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High-quality genome assembly of Chinese shrimp (Fenneropenaeus chinensis) suggests genome contraction and adaptation to the environment
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  • Qiong Wang,
  • Xianyun Ren,
  • Ping Liu,
  • Jitao Li,
  • Jianjian Lv,
  • Jiajia Wang,
  • Haien Zhang,
  • Wei Wei,
  • Yuxin Zhou,
  • Yuying He,
  • Jian Li
Qiong Wang
Chinese Academy of Fishery Science Yellow Sea Fisheries Research Institute
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Xianyun Ren
Chinese Academy of Fishery Science Yellow Sea Fisheries Research Institute
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Ping Liu
Chinese Academy of Fishery Sciences
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Jitao Li
Chinese Academy of Fishery Sciences
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Jianjian Lv
Chinese Academy of Fishery Science Yellow Sea Fisheries Research Institute
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Jiajia Wang
Chinese Academy of Fishery Science Yellow Sea Fisheries Research Institute
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Haien Zhang
Chinese Academy of Fishery Science Yellow Sea Fisheries Research Institute
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Wei Wei
Chinese Academy of Fishery Science Yellow Sea Fisheries Research Institute
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Yuxin Zhou
Chinese Academy of Fishery Science Yellow Sea Fisheries Research Institute
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Yuying He
Chinese Academy of Fishery Sciences
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Jian Li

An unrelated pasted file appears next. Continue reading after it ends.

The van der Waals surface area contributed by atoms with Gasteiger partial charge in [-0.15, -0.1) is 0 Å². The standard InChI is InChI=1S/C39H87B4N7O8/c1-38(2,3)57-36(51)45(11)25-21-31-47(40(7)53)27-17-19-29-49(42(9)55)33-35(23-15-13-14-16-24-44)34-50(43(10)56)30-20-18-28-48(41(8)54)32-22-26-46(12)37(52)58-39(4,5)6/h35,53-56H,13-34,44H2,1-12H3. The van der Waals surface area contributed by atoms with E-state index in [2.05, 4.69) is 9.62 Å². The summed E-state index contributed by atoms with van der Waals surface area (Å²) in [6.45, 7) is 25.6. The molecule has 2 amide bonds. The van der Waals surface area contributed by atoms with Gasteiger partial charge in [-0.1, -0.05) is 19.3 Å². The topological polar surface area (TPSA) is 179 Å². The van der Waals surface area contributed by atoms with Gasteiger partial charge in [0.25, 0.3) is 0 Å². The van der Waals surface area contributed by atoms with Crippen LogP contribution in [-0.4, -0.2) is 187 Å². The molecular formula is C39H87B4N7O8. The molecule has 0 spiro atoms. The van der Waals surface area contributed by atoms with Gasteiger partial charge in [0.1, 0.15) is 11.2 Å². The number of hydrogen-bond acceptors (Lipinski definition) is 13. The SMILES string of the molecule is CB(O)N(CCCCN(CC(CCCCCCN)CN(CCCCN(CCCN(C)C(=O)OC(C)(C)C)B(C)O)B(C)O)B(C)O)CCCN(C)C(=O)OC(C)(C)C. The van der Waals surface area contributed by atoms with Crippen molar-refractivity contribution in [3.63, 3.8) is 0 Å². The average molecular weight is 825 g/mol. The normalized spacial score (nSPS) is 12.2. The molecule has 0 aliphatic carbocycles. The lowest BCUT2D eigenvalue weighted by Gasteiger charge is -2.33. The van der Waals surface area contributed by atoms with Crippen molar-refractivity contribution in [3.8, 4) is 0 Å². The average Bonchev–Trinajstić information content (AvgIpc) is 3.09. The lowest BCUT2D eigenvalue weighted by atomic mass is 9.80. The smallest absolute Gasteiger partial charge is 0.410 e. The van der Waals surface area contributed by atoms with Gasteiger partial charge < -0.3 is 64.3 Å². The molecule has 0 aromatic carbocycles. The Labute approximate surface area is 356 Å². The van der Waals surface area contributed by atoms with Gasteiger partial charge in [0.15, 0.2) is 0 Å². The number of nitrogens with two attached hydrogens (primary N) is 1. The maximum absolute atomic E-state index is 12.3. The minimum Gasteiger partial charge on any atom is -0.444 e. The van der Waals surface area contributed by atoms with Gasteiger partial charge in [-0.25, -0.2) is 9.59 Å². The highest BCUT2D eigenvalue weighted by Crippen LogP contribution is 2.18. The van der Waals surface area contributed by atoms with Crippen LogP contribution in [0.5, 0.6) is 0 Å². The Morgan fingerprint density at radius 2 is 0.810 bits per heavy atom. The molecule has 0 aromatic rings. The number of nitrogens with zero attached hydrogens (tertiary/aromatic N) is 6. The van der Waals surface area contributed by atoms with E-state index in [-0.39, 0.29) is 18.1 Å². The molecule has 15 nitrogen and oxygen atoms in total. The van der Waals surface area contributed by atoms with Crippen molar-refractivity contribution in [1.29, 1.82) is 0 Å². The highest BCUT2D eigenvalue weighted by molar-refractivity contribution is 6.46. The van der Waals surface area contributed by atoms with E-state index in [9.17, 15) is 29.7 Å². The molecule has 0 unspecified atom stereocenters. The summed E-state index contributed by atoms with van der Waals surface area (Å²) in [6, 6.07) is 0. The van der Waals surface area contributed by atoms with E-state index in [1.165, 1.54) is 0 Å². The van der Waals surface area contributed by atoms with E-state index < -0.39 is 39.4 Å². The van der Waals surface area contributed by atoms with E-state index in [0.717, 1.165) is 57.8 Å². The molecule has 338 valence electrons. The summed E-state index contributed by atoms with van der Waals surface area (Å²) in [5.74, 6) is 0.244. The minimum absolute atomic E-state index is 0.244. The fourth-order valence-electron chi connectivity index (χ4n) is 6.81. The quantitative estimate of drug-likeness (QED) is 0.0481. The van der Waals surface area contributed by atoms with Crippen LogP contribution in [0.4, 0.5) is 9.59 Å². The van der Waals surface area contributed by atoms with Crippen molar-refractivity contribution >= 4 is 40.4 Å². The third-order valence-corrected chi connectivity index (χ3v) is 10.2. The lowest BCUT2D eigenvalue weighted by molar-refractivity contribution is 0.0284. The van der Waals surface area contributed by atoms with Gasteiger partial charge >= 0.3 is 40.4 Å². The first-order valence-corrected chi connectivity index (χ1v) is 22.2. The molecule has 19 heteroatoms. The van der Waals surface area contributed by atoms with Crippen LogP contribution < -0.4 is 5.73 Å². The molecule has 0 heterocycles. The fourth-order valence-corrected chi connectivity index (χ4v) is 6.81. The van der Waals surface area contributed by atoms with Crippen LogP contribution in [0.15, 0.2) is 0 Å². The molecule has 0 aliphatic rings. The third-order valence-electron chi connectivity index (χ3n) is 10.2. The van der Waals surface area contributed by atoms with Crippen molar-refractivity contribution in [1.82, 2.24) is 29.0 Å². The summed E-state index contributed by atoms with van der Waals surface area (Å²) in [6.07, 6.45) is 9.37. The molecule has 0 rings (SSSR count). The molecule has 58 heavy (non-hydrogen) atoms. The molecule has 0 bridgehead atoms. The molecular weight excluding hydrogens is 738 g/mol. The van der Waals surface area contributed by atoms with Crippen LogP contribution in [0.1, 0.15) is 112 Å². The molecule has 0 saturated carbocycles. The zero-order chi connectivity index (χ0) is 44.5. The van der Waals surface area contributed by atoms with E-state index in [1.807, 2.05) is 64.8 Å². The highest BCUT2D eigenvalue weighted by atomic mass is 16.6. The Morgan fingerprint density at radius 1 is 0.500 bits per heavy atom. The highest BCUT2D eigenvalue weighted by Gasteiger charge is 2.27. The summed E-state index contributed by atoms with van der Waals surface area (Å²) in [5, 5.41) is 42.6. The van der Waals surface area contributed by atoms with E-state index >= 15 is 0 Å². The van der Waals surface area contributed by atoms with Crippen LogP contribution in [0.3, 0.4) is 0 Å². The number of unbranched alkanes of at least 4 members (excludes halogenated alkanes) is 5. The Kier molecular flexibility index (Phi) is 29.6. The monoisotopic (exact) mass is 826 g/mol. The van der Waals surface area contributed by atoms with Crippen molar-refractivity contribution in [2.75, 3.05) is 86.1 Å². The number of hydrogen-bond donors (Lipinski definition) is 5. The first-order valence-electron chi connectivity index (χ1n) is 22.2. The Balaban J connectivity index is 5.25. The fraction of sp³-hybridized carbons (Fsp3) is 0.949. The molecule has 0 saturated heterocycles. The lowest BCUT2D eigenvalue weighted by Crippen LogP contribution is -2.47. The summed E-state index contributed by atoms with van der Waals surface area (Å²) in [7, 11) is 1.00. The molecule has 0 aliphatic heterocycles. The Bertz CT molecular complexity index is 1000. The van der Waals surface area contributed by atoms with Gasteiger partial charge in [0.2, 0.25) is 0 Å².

Chinese Academy of Fishery Sciences
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Abstract

A high-quality reference genome is necessary to determine the molecular mechanisms underlying important biological phenomena; therefore, in the present study, a chromosome-level genome assembly of the Chinese shrimp Fenneropenaeus chinensis was performed. Muscle of a male shrimp was sequenced using PacBio platform, and assembled by Hi-C technology. The assembled F. chinensis genome was 1,465.32 Mb with contig N50 of 472.84 Kb, including 57.73% repetitive sequences, and was anchored to 43 pseudochromosomes, with scaffold N50 of 36.87 Mb. In total, 25,026 protein-coding genes were predicted. The genome size of F. chinensis showed significant contraction in comparison with that of other penaeid species, which is likely related to migration observed in this species. However, the F. chinensis genome included several expanded gene families related to cellular processes and metabolic processes, and the contracted gene families were associated with virus infection process. The findings signify the adaptation of F. chinensis to the selection pressure of migration and cold environment. Furthermore, the selection signature analysis identified genes associated with metabolism, phototransduction, and nervous system in cultured shrimps when compared with wild population, indicating targeted, artificial selection of growth, vision, and behavior during domestication. The construction of the genome of F. chinensis provided valuable information for the further genetic mechanism analysis of important biological processes, and will facilitate the research of genetic changes during evolution.

Peer review status:UNDER REVIEW

24 Mar 2021Submitted to Molecular Ecology Resources
08 Apr 2021Submission Checks Completed
08 Apr 2021Assigned to Editor
09 Apr 2021Reviewer(s) Assigned
23 Apr 2021Review(s) Completed, Editorial Evaluation Pending
26 May 2021Editorial Decision: Revise Minor
10 Jun 2021Review(s) Completed, Editorial Evaluation Pending
10 Jun 20211st Revision Received
12 Jun 2021Reviewer(s) Assigned